It was also decided to establish a weekly newspaper known as the 'Anarchist', to be published in Glasgow.'
The Liberal Leeds Mercury noted that the crowd was no greater than normal for meetings of the socialist demagogues who spoke on the steps of the statue of Queen Victoria, and that the oratory served up was no different from that 'one hears almost every day'. It also observed 'a foreigner of swarthy countenance' among the anarchists, but he assured their reporter that he was not there to throw bombs.' The Yorkshire Evening News, in view of its hysteria at the time of the Siege of Sidney Street in the previous year,6 carried but a single factual paragraph devoid of comment.' The Tory Yorkshire Post is best left to epitomise the style of the capitalist Press against those representing a threat to their class:
...Their presence being something of a novelty with an air of swagger and audacity about it, they soon got an audience together from the fragments which nightly gather in this motley forum, The speeches, however, could hardly come up to expectation for they differed little in substance from the stock phraseology of extreme Socialists—tirades against capitalists, talk of slavery and oppression and so on, which came oddly, by the way, from the lips of Jews [sic] who have found the liberty here which has been denied them elsewhere, and who thus ill-repay the refuge which we have afforded their race. While in sympathy with the objects, if not altogether with the means, adopted by their foreign comrades, the English anarchists take pains to point out that theirs is a purely English movement; they throw 'intellectual' bombs, not real ones. They are yet in the talking age, with the eye of the police on them, all the same... Anarchy, according to them, is a much-misunderstood term in this country, but as no other word precisely denotes their object they perforce must adopt it, for, of course, their aim is the abolition of all Government and the organisation of society as we know it. But there is to be no bomb-throwing here just yet, nothing Continental, in fact.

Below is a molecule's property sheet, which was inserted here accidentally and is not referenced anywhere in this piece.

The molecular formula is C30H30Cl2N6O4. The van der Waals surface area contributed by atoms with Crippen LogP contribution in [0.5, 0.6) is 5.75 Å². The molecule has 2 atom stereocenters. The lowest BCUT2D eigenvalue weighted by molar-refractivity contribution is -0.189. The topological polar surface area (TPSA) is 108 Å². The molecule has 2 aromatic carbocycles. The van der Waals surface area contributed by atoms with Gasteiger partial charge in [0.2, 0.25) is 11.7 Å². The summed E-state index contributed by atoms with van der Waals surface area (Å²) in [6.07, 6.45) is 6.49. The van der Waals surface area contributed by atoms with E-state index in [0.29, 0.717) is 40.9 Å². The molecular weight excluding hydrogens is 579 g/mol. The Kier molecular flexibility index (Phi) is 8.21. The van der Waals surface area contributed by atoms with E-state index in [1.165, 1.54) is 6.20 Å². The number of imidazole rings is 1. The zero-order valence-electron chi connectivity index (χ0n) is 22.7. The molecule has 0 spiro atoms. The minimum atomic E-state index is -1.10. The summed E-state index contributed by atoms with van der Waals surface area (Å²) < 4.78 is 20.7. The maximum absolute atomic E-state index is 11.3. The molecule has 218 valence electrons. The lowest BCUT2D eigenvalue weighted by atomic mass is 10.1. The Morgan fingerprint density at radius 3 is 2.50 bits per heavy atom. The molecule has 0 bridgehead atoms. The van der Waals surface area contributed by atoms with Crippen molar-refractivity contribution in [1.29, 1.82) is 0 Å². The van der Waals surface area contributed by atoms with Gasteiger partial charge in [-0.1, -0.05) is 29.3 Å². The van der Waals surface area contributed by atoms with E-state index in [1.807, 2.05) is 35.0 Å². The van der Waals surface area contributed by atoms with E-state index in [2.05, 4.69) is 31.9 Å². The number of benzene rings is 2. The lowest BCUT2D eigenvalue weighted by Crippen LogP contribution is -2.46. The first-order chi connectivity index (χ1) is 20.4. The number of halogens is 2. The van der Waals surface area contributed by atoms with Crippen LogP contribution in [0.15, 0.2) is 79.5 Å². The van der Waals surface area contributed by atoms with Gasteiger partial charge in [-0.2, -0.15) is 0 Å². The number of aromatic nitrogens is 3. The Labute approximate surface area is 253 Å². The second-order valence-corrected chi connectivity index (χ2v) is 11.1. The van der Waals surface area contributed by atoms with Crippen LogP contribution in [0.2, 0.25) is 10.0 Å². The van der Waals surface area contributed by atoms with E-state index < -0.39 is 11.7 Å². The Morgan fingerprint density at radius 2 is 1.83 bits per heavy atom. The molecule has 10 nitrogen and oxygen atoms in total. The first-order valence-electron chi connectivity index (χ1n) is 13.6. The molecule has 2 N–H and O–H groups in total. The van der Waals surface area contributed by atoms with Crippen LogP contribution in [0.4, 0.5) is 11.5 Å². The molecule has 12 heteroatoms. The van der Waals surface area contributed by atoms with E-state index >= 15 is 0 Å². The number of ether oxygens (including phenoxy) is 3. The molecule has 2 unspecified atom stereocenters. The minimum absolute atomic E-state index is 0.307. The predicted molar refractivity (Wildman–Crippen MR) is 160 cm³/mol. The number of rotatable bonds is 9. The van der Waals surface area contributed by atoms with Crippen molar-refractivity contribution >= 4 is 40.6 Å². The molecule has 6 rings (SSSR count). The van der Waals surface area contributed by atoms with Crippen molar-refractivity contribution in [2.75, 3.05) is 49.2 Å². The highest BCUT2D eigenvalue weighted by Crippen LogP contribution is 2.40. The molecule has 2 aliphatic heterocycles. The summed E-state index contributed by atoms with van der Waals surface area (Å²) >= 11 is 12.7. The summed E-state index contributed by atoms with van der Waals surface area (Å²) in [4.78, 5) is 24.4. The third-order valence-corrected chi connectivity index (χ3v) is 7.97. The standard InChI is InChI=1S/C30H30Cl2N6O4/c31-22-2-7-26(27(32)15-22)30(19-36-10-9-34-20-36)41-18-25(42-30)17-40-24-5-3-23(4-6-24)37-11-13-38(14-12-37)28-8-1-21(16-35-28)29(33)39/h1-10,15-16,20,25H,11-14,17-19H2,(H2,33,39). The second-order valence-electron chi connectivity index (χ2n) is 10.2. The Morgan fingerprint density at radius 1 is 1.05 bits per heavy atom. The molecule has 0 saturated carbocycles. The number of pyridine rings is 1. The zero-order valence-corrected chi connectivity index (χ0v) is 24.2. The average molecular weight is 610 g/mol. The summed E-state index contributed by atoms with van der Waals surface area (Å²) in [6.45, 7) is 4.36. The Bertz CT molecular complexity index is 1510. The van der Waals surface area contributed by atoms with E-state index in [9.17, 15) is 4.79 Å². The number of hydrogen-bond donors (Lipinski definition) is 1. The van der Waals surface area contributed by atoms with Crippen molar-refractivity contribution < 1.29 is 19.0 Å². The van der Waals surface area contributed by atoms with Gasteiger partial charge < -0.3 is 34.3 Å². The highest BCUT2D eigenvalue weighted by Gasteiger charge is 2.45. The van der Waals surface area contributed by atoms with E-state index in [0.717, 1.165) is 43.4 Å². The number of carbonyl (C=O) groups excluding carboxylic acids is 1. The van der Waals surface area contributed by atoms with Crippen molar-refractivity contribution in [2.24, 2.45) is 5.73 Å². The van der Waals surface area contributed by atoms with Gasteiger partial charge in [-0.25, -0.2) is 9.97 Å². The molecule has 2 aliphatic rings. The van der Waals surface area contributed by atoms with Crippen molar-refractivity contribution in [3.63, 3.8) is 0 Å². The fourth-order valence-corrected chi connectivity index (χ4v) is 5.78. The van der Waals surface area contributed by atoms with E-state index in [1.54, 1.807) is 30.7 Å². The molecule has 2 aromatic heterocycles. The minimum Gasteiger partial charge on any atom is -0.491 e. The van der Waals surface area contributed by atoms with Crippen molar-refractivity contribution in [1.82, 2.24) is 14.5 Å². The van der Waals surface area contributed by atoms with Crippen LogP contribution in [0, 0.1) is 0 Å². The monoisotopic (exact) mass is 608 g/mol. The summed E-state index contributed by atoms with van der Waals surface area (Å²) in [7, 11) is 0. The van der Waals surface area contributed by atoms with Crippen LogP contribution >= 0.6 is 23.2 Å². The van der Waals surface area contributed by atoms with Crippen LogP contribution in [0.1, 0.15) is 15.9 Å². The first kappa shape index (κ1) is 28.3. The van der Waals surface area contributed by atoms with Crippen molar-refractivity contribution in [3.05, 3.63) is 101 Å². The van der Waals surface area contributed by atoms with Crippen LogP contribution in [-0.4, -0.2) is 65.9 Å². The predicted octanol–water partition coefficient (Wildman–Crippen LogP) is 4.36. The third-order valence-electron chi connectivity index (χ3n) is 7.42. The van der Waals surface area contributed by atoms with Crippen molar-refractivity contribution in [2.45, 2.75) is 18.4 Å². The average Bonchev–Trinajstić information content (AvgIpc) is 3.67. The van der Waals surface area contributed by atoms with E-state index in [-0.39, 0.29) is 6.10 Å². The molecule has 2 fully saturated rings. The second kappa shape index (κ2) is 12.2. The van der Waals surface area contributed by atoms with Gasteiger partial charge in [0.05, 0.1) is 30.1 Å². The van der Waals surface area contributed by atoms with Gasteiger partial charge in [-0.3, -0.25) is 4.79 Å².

1. The Anarchist ran from 3 May 1912 to 7 January 1913.
2. Der Arbeiter Freund, 20 March 1903.
3. ibid., 15 November 1907-28 February 1908.
4. The Anarchist, 3 May 1912.
5. Translation by the present writer.
6. Kitson, a hero of the Jewish comrades in Leeds, not least for his leadership of the unemployed demonstrations in 1908, lost face with them when, upon his arrest and conviction during the disorders of that year, he opted for a fine instead of imprisonment.
7. The older comrades were also, in the event, wiser. In its final issue, The Anarchist admitted that its 'bloodthirsty title' had prejudiced agents and buyers against it. and that, next time they would have to change its title. See The Anarchist, 7 January 1913.
8. In the event, the Sunday Chronicle did not report the conference.
9. Daily Express, 26 February 1912.
10. Leeds Mercury, 26 February 1912.
11. See Yorkshire Evening News, 4 January 1911 for the assertion that their reporter was informed by a Leeds Jewish anarchist that he would that day hear of the assassination of Plehve, the Russian Minister of Police, and that the event was correctly foretold.
12. ibid, , 26 February 1912.
13. Yorkshire Post, 26 February 1912.